The Conservation of Arctic Flora and Fauna's (CAFF) Arctic Biodiversity Data Service and the works with Arctic Council states, Permanent Participants and Observer states and organizations to gather data from across the Arctic and secure permissions to make it available online here.
CAFF also has a framework of agreements and partnerships with biodversity-relevant organisations and conventions and is engaged in a range of data initiatives to ensure interoperability and efforts to avoid data duplication. The ABDS is building partnerships with key international partners such as the Polar Data Catalogue (PDC), the Global Biodiversity Information Facility (GBIF), the Arctic Spatial Data Infrastructure (Arctic SDI), the Ocean Biogeographic Information System (OBIS) and the Global Earth Observation System of Systems (GEOSS) to ensure that CAFF information flows into other global processes.
The importance of Arctic biodiversity data collection, management and quality control cannot be overstated. Countries and other organizations inside and outside the Arctic invest hundreds of millions of dollars on Arctic biodiversity monitoring to better understand change. There are hundreds of biodiversity-related monitoring programs currently contributing to these diverse efforts.
Circumpolar Biodiversity Monitoring Program (CBMP)
The Circumpolar Biodiversity Monitoring Program (CBMP) is an international network of scientists, governments, Indigenous organizations and conservation groups working to harmonize and integrate efforts to monitor the Arctic's living resources.
The goal is to facilitate more rapid detection, communication, and response to the significant biodiversity-related trends and pressures affecting the circumpolar world. The CBMP has been endorsed by the Arctic Council and the UN Convention on Biological Diversity and the official Arctic Biodiversity Observation Network of the Group on Earth Observations Biodiversity Observation Network (GEOBON).
The CBMP is focusing on better coordinating existing monitoring efforts and aggregating and integrating datasets to increase the value of the substantial investment in Arctic biodiversity monitoring.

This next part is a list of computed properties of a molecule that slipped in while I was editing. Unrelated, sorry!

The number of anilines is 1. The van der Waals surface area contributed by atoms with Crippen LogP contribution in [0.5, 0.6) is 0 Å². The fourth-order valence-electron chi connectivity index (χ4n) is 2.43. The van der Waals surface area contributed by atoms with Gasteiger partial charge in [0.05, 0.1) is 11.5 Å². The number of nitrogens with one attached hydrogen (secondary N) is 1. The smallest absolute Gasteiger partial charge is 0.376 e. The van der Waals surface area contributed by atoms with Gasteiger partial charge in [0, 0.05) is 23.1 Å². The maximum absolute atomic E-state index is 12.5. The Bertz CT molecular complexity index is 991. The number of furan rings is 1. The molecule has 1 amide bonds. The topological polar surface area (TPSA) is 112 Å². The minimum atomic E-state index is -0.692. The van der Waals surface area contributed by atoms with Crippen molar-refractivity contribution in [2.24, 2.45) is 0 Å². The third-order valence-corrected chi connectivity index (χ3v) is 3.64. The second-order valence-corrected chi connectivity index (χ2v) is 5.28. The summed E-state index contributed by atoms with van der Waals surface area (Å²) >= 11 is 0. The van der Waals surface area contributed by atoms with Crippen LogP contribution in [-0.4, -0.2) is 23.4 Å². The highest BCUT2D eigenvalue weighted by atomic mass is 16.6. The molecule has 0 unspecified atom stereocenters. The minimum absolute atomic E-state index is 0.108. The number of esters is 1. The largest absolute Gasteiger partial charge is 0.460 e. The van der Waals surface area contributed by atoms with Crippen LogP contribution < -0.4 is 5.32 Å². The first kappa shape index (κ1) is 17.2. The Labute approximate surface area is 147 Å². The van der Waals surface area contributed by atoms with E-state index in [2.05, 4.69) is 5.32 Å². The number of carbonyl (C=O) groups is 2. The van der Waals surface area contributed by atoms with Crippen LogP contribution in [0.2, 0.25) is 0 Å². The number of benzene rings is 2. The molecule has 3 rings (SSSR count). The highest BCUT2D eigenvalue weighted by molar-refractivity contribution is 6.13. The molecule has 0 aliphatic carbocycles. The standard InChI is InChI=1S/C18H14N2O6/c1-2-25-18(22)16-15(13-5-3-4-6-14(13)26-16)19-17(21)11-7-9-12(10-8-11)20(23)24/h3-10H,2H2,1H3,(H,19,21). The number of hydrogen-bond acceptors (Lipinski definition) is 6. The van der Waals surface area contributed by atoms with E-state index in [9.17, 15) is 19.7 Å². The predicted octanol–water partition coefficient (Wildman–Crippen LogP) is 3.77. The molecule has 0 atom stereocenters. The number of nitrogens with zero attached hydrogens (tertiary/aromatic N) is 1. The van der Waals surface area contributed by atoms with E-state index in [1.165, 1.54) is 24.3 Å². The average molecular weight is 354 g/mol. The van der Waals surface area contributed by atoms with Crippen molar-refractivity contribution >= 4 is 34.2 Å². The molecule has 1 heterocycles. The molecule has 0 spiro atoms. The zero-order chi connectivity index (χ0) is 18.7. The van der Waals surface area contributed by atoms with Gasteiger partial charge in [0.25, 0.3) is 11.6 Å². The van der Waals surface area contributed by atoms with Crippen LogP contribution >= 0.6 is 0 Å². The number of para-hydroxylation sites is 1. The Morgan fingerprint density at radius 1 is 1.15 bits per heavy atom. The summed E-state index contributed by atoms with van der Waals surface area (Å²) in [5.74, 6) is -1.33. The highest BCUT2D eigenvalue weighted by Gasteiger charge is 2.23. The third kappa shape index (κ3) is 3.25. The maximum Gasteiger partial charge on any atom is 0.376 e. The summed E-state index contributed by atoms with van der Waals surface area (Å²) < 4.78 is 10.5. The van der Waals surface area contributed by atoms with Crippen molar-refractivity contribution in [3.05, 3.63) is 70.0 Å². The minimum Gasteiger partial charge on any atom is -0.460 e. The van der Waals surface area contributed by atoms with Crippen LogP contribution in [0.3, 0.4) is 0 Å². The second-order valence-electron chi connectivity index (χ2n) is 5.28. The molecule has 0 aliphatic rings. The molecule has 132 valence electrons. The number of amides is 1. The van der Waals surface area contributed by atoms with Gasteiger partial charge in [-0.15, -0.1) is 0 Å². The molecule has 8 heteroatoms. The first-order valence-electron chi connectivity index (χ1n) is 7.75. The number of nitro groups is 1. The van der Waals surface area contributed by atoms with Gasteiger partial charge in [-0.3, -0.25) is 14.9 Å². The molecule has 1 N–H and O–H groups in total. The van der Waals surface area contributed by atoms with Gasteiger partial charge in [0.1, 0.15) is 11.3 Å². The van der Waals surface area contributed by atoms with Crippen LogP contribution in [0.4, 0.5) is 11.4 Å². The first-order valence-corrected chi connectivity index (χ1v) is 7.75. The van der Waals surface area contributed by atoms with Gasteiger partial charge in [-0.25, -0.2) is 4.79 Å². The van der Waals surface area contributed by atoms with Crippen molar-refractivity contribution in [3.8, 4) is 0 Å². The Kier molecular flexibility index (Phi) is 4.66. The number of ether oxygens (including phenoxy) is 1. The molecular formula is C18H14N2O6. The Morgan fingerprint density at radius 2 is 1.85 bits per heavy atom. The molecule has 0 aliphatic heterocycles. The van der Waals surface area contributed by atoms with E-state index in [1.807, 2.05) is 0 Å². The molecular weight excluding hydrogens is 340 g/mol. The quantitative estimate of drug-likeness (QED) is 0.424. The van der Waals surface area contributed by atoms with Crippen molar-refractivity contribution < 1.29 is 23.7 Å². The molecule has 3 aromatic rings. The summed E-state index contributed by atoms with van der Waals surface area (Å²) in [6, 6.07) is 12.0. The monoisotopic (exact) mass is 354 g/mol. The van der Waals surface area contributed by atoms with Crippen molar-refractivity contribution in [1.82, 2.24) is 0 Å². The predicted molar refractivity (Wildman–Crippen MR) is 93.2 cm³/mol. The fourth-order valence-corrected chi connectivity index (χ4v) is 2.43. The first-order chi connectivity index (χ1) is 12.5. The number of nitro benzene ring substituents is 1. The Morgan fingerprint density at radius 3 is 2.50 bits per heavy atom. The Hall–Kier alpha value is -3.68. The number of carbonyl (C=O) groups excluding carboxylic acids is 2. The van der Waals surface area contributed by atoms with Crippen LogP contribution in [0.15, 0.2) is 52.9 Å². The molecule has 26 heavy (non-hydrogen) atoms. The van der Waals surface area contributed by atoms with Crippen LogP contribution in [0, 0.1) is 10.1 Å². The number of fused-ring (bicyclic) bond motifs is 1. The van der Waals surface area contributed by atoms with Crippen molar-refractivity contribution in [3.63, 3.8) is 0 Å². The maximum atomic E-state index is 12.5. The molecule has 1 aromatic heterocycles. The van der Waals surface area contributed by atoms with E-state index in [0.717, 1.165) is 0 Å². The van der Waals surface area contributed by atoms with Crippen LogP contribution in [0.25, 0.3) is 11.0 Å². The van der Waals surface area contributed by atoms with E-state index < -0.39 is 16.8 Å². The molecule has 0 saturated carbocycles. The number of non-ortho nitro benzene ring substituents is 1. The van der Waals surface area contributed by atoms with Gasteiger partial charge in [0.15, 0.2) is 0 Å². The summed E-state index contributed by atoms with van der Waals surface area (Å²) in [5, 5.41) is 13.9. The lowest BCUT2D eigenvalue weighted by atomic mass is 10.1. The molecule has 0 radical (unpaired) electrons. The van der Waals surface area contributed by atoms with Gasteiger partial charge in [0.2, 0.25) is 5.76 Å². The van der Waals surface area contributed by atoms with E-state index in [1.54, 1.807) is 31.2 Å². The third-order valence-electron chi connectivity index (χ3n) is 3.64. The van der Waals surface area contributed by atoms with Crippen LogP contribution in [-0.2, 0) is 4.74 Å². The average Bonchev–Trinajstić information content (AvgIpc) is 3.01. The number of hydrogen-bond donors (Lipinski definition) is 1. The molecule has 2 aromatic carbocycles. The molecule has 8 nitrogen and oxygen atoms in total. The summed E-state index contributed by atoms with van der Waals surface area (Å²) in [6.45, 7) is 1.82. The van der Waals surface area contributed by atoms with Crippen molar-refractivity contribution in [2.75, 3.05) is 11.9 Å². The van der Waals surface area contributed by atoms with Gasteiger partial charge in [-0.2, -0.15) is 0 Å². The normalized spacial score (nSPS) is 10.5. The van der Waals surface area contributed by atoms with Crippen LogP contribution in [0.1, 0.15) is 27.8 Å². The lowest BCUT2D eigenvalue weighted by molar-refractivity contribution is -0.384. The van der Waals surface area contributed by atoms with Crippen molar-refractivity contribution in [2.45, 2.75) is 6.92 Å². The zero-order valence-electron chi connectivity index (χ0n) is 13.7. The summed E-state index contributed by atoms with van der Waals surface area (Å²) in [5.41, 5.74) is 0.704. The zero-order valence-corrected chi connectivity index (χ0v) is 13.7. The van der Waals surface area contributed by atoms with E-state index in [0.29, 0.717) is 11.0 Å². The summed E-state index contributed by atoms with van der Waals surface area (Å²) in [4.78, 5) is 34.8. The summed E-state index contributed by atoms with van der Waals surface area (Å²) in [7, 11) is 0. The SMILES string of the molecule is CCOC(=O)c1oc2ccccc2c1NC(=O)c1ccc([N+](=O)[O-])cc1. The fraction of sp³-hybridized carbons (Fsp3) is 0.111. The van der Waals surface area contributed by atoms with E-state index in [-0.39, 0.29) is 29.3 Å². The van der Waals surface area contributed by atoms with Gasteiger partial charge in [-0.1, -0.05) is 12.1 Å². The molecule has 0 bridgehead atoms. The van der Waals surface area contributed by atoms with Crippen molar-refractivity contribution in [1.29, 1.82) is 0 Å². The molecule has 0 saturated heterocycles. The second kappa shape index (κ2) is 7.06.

Global Biodiversity Information Facility (GBIF)
Data between CAFF and GBIF are being exchanged, including 300+ records underlying the Arctic Species Trend Index (ASTI), with the global data integration services offered by GBIF. The aim is to enable researchers and other GBIF users to have access to the rich data from CAFF providers that documents distribution of Arctic species over time, and thus improves knowledge of the region's biodiversity.
At the same time, the two organizations are investigating how best to integrate Arctic data from natural history collections, research teams and observer networks shared by hundreds of GBIF data publishers into the Arctic Biodiversity Data Service (ABDS), through web services freely available via GBIF. An important challenge in this collaboration will be to avoid duplication of data from institutions in Arctic nations that may already be contributing to both networks.
CAFF and GBIF have signed a Resolution of Cooperation that will encourage sustainable workflows to keep this data exchange up to date, and ensure that governments and stakeholders get maximum benefit from the complementary activities of the two networks.
The Global Biodiversity Information Facility (GBIF) is an international open data infrastructure, funded by governments. GBIF operates through a network of nodes, coordinating the biodiversity information facilities of participant countries and organizations, collaborating with each other and the secretariat to share skills, experiences and technical capacity.
Online Biogeographic Information System (OBIS)